NuTonomy launched a self-driving car program in Singapore this year and now is coming stateside to the city of Boston, Massachusetts. The company will start testing cars in Boston by the end of December. It’s the first time nuTonomy will test self-driving cars in the United States.
Testing will start small, with a single Renault Zoe driving around Raymond L. Flynn Marine Park in the seaport area. This is a 191-acre section of the city that was once a military base. Testing in Singapore was similarly limited to a single region of that city called one-north. They expect to have an on-demand service live in Singapore by 2018.
NuTonomy will focus on the basic things self-driving cars need to do right if they’re going to find their way to approval on all public streets. This includes street-sign recognition, pedestrian detection, and handling challenging weather conditions. In a city like Boston, weather could be sun, rain, or blinding snow, so this Renault Zoe is in for a challenge.
Depending on how testing progresses, nuTonomy wants to expand into other areas of the city, but they haven’t specified how long that could take or where that additional testing might take place. In the meantime, they’re limited to only the park with an engineer inside the car during testing.
The project is a part of Boston’s efforts to incorporate self-driving cars into their transportation plans. Anyone who has had the pleasure of trying to drive through the city during rush hour knows that it has serious congestion issues. Even the notorious Big Dig with its new tunnels and bridges and new traffic patterns didn’t solve the problem.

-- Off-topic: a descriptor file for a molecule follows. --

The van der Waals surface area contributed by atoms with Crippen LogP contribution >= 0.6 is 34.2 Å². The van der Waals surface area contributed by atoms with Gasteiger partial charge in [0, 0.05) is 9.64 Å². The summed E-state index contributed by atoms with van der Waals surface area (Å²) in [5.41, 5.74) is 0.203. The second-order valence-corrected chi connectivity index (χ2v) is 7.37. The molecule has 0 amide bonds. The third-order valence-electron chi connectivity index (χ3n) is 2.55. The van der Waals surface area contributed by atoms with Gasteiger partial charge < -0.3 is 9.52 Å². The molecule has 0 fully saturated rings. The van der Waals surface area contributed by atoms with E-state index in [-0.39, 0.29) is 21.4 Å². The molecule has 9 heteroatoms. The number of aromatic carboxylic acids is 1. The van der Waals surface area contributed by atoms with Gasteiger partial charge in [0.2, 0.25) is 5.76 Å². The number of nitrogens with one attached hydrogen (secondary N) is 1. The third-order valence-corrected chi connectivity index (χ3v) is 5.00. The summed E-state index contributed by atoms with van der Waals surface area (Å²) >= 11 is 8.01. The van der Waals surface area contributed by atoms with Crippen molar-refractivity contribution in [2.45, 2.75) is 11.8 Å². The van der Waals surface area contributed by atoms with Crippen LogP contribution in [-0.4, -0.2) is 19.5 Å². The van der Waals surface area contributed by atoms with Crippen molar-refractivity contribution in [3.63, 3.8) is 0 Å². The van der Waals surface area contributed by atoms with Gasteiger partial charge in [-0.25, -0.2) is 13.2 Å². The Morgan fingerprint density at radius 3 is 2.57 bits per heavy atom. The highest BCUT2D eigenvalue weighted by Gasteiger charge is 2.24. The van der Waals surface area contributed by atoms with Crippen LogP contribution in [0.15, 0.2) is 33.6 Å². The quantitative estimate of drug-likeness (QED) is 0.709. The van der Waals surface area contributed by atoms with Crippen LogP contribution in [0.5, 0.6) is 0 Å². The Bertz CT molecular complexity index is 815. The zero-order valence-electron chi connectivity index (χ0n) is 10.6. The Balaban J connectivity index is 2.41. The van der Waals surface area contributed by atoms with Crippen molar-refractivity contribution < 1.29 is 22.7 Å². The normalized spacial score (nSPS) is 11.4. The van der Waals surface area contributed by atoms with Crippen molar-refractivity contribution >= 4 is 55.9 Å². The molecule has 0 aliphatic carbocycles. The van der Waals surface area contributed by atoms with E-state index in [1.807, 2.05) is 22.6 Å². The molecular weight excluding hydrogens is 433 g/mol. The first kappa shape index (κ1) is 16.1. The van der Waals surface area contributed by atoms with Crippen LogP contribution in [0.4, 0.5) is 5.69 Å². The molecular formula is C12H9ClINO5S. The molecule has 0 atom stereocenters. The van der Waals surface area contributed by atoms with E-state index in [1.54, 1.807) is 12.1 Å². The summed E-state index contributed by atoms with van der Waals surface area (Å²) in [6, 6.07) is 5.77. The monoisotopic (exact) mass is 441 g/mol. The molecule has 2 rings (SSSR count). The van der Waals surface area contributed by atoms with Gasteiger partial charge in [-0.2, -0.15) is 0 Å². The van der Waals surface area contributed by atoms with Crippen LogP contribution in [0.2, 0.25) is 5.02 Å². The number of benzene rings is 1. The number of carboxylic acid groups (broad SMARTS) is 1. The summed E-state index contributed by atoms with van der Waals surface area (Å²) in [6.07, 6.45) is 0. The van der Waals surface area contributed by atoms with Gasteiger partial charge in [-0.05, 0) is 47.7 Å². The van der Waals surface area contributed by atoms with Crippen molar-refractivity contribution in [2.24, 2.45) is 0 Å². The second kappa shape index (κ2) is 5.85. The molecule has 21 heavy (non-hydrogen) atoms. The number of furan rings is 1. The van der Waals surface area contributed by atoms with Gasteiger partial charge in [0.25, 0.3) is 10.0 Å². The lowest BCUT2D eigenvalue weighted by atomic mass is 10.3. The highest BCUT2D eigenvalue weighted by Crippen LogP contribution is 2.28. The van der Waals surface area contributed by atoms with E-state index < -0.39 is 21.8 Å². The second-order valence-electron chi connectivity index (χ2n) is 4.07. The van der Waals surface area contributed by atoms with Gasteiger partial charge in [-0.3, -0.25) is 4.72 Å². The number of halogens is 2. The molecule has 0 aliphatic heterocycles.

NuTonomy’s cars also call Boston home. No, the cars weren’t built in the city, but the technology that makes them work autonomously is another story. Company founders Karl Iagnemma and Emilio Frazzoli developed the software for nuTonomy’s cars in their labs at the Massachusetts Institute of Technology. It’s a homecoming of sorts to finally get these cars on the streets of Boston.
Other cities in the US already have self-driving cars on their roads in the early stages of testing. You can hail a ride in an autonomous Uber on the streets of Pittsburgh, but again it’s only in select areas of the city and is only available to a small group of riders.
NuTonomy hasn’t said when it plans to make its cars available to the public in Boston, but with any luck, testing will go well and rush hour will one day be a little less stressful for everyone.